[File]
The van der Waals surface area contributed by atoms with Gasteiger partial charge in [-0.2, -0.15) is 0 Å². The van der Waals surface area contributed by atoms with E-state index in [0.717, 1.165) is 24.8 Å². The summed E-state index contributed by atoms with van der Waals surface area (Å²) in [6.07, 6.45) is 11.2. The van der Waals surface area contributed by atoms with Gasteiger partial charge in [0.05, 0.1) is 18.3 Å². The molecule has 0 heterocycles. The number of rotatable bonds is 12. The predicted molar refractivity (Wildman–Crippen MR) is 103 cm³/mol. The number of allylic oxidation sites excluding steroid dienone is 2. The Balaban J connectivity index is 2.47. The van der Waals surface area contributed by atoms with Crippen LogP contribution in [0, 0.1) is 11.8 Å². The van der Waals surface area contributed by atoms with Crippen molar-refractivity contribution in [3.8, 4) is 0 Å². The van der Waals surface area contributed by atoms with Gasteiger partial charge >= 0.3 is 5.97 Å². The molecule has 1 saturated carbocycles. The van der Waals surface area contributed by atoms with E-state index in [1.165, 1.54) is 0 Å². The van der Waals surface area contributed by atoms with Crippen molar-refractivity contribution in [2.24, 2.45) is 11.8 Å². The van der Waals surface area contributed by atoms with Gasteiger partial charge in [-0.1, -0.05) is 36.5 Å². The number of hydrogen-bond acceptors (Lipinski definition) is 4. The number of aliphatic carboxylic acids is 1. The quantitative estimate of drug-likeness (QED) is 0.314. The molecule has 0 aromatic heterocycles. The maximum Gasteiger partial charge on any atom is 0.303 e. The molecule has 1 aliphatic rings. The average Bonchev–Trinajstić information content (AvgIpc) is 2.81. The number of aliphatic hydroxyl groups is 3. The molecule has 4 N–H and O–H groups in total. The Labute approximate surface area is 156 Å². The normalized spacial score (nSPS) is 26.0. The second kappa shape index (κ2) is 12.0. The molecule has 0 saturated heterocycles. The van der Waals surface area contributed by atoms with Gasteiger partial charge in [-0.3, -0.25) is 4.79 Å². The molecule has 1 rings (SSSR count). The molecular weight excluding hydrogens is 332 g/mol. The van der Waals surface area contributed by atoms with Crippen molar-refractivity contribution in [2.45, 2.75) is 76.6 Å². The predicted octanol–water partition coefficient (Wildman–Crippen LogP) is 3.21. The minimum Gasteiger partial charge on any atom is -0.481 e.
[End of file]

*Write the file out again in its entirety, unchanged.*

The van der Waals surface area contributed by atoms with Gasteiger partial charge in [-0.2, -0.15) is 0 Å². The van der Waals surface area contributed by atoms with E-state index in [0.717, 1.165) is 24.8 Å². The summed E-state index contributed by atoms with van der Waals surface area (Å²) in [6.07, 6.45) is 11.2. The van der Waals surface area contributed by atoms with Gasteiger partial charge in [0.05, 0.1) is 18.3 Å². The molecule has 0 heterocycles. The number of rotatable bonds is 12. The predicted molar refractivity (Wildman–Crippen MR) is 103 cm³/mol. The number of allylic oxidation sites excluding steroid dienone is 2. The Balaban J connectivity index is 2.47. The van der Waals surface area contributed by atoms with Crippen LogP contribution in [0, 0.1) is 11.8 Å². The van der Waals surface area contributed by atoms with Crippen molar-refractivity contribution in [3.8, 4) is 0 Å². The van der Waals surface area contributed by atoms with Gasteiger partial charge >= 0.3 is 5.97 Å². The molecule has 1 saturated carbocycles. The van der Waals surface area contributed by atoms with E-state index in [1.165, 1.54) is 0 Å². The van der Waals surface area contributed by atoms with Crippen molar-refractivity contribution in [2.24, 2.45) is 11.8 Å². The van der Waals surface area contributed by atoms with Gasteiger partial charge in [-0.1, -0.05) is 36.5 Å². The number of hydrogen-bond acceptors (Lipinski definition) is 4. The number of aliphatic carboxylic acids is 1. The quantitative estimate of drug-likeness (QED) is 0.314. The molecule has 0 aromatic heterocycles. The maximum Gasteiger partial charge on any atom is 0.303 e. The molecule has 1 aliphatic rings. The average Bonchev–Trinajstić information content (AvgIpc) is 2.81. The number of aliphatic hydroxyl groups is 3. The molecule has 4 N–H and O–H groups in total. The Labute approximate surface area is 156 Å². The normalized spacial score (nSPS) is 26.0. The second kappa shape index (κ2) is 12.0. The molecule has 0 saturated heterocycles. The van der Waals surface area contributed by atoms with Gasteiger partial charge in [-0.3, -0.25) is 4.79 Å². The molecule has 1 rings (SSSR count). The molecular weight excluding hydrogens is 332 g/mol. The van der Waals surface area contributed by atoms with Crippen molar-refractivity contribution in [2.45, 2.75) is 76.6 Å². The predicted octanol–water partition coefficient (Wildman–Crippen LogP) is 3.21. The minimum Gasteiger partial charge on any atom is -0.481 e.